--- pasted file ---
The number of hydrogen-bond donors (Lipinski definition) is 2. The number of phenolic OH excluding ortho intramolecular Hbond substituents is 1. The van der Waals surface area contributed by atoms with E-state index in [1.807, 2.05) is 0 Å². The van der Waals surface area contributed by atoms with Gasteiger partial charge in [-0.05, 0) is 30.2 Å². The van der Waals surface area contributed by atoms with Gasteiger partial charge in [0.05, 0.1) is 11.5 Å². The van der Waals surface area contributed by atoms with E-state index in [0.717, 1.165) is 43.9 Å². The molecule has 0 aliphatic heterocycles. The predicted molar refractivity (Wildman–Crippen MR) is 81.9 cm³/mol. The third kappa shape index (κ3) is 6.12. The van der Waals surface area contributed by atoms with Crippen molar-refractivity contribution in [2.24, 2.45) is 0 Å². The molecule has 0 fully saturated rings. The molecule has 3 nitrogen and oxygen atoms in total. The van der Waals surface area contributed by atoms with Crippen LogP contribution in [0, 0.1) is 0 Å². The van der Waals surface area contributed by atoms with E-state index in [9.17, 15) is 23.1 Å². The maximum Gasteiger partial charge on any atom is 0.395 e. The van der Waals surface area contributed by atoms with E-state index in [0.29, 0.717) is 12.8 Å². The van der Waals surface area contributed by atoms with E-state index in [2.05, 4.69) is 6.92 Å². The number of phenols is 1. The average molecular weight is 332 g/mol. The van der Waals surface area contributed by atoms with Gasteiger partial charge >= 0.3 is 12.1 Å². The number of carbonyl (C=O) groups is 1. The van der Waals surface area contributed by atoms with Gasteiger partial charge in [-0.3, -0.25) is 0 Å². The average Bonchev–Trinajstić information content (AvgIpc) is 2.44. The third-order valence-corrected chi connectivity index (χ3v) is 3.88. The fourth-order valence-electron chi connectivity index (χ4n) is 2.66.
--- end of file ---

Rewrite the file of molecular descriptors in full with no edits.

The number of hydrogen-bond donors (Lipinski definition) is 2. The number of phenolic OH excluding ortho intramolecular Hbond substituents is 1. The van der Waals surface area contributed by atoms with E-state index in [1.807, 2.05) is 0 Å². The van der Waals surface area contributed by atoms with Gasteiger partial charge in [-0.05, 0) is 30.2 Å². The van der Waals surface area contributed by atoms with Gasteiger partial charge in [0.05, 0.1) is 11.5 Å². The van der Waals surface area contributed by atoms with E-state index in [0.717, 1.165) is 43.9 Å². The molecule has 0 aliphatic heterocycles. The predicted molar refractivity (Wildman–Crippen MR) is 81.9 cm³/mol. The third kappa shape index (κ3) is 6.12. The van der Waals surface area contributed by atoms with Crippen molar-refractivity contribution in [2.24, 2.45) is 0 Å². The molecule has 0 fully saturated rings. The molecule has 3 nitrogen and oxygen atoms in total. The van der Waals surface area contributed by atoms with Crippen LogP contribution in [0, 0.1) is 0 Å². The van der Waals surface area contributed by atoms with E-state index in [9.17, 15) is 23.1 Å². The maximum Gasteiger partial charge on any atom is 0.395 e. The van der Waals surface area contributed by atoms with E-state index in [0.29, 0.717) is 12.8 Å². The van der Waals surface area contributed by atoms with E-state index in [2.05, 4.69) is 6.92 Å². The number of phenols is 1. The average molecular weight is 332 g/mol. The van der Waals surface area contributed by atoms with Gasteiger partial charge >= 0.3 is 12.1 Å². The number of carbonyl (C=O) groups is 1. The van der Waals surface area contributed by atoms with Gasteiger partial charge in [-0.3, -0.25) is 0 Å². The average Bonchev–Trinajstić information content (AvgIpc) is 2.44. The third-order valence-corrected chi connectivity index (χ3v) is 3.88. The fourth-order valence-electron chi connectivity index (χ4n) is 2.66.